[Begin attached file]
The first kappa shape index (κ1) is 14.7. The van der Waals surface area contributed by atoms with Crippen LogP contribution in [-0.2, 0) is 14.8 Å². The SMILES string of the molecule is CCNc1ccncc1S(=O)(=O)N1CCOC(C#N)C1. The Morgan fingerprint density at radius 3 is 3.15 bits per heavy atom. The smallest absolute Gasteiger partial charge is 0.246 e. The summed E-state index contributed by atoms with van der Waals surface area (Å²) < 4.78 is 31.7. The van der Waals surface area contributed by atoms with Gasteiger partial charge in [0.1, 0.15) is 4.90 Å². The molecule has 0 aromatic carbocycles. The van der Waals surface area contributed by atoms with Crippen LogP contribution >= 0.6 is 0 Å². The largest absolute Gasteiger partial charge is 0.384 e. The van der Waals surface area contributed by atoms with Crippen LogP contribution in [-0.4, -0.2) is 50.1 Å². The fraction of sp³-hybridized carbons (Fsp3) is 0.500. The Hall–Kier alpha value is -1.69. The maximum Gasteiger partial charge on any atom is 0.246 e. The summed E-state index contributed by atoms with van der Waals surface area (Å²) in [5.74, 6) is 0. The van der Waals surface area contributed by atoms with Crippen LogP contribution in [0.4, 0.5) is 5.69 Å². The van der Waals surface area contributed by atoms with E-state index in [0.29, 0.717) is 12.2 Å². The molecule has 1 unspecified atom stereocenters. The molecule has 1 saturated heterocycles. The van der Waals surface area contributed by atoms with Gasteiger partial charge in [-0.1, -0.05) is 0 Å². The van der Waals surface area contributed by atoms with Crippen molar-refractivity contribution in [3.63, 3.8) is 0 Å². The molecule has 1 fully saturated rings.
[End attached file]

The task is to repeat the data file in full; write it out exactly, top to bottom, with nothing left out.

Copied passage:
The first kappa shape index (κ1) is 14.7. The van der Waals surface area contributed by atoms with Crippen LogP contribution in [-0.2, 0) is 14.8 Å². The SMILES string of the molecule is CCNc1ccncc1S(=O)(=O)N1CCOC(C#N)C1. The Morgan fingerprint density at radius 3 is 3.15 bits per heavy atom. The smallest absolute Gasteiger partial charge is 0.246 e. The summed E-state index contributed by atoms with van der Waals surface area (Å²) < 4.78 is 31.7. The van der Waals surface area contributed by atoms with Gasteiger partial charge in [0.1, 0.15) is 4.90 Å². The molecule has 0 aromatic carbocycles. The van der Waals surface area contributed by atoms with Crippen LogP contribution >= 0.6 is 0 Å². The largest absolute Gasteiger partial charge is 0.384 e. The van der Waals surface area contributed by atoms with Crippen LogP contribution in [-0.4, -0.2) is 50.1 Å². The fraction of sp³-hybridized carbons (Fsp3) is 0.500. The Hall–Kier alpha value is -1.69. The maximum Gasteiger partial charge on any atom is 0.246 e. The summed E-state index contributed by atoms with van der Waals surface area (Å²) in [5.74, 6) is 0. The van der Waals surface area contributed by atoms with Crippen LogP contribution in [0.4, 0.5) is 5.69 Å². The van der Waals surface area contributed by atoms with E-state index in [0.29, 0.717) is 12.2 Å². The molecule has 1 unspecified atom stereocenters. The molecule has 1 saturated heterocycles. The van der Waals surface area contributed by atoms with Gasteiger partial charge in [-0.1, -0.05) is 0 Å². The van der Waals surface area contributed by atoms with Crippen molar-refractivity contribution in [3.63, 3.8) is 0 Å². The molecule has 1 fully saturated rings.